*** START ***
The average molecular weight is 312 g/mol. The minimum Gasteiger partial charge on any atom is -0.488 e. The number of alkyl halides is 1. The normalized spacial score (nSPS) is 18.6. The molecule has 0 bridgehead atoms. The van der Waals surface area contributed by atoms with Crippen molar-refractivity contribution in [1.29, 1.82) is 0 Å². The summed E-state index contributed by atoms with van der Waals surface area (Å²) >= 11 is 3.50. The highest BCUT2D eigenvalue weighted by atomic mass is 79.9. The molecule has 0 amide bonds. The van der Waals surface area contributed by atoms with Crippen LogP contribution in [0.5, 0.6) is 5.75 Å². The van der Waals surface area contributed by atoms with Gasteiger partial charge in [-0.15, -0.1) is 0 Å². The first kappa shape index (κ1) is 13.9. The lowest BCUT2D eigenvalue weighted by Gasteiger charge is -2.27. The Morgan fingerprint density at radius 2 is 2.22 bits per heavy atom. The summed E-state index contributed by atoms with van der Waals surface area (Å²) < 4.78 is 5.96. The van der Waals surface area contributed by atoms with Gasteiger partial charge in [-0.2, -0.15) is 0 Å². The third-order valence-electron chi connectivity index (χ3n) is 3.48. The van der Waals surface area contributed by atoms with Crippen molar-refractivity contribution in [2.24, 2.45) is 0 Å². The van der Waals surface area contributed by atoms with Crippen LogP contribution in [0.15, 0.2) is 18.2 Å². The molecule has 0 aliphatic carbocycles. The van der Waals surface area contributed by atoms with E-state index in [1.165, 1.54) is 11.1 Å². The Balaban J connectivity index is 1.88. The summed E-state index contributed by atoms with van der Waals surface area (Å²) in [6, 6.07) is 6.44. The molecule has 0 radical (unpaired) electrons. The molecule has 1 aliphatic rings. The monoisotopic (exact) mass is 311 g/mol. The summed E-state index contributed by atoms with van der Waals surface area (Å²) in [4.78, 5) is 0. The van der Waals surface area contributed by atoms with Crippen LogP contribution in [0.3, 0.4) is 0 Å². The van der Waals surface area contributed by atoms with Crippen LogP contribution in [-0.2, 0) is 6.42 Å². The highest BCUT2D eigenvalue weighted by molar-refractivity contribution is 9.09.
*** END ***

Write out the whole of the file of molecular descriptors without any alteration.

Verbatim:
The average molecular weight is 312 g/mol. The minimum Gasteiger partial charge on any atom is -0.488 e. The number of alkyl halides is 1. The normalized spacial score (nSPS) is 18.6. The molecule has 0 bridgehead atoms. The van der Waals surface area contributed by atoms with Crippen molar-refractivity contribution in [1.29, 1.82) is 0 Å². The summed E-state index contributed by atoms with van der Waals surface area (Å²) >= 11 is 3.50. The highest BCUT2D eigenvalue weighted by atomic mass is 79.9. The molecule has 0 amide bonds. The van der Waals surface area contributed by atoms with Crippen LogP contribution in [0.5, 0.6) is 5.75 Å². The van der Waals surface area contributed by atoms with Gasteiger partial charge in [-0.15, -0.1) is 0 Å². The first kappa shape index (κ1) is 13.9. The lowest BCUT2D eigenvalue weighted by Gasteiger charge is -2.27. The Morgan fingerprint density at radius 2 is 2.22 bits per heavy atom. The summed E-state index contributed by atoms with van der Waals surface area (Å²) < 4.78 is 5.96. The van der Waals surface area contributed by atoms with Gasteiger partial charge in [-0.2, -0.15) is 0 Å². The third-order valence-electron chi connectivity index (χ3n) is 3.48. The van der Waals surface area contributed by atoms with Crippen molar-refractivity contribution in [2.24, 2.45) is 0 Å². The van der Waals surface area contributed by atoms with Crippen LogP contribution in [0.15, 0.2) is 18.2 Å². The molecule has 0 aliphatic carbocycles. The van der Waals surface area contributed by atoms with E-state index in [1.165, 1.54) is 11.1 Å². The Balaban J connectivity index is 1.88. The summed E-state index contributed by atoms with van der Waals surface area (Å²) in [6, 6.07) is 6.44. The molecule has 0 radical (unpaired) electrons. The molecule has 1 aliphatic rings. The monoisotopic (exact) mass is 311 g/mol. The summed E-state index contributed by atoms with van der Waals surface area (Å²) in [4.78, 5) is 0. The van der Waals surface area contributed by atoms with Crippen LogP contribution in [0.3, 0.4) is 0 Å². The van der Waals surface area contributed by atoms with Crippen LogP contribution in [-0.2, 0) is 6.42 Å². The highest BCUT2D eigenvalue weighted by molar-refractivity contribution is 9.09.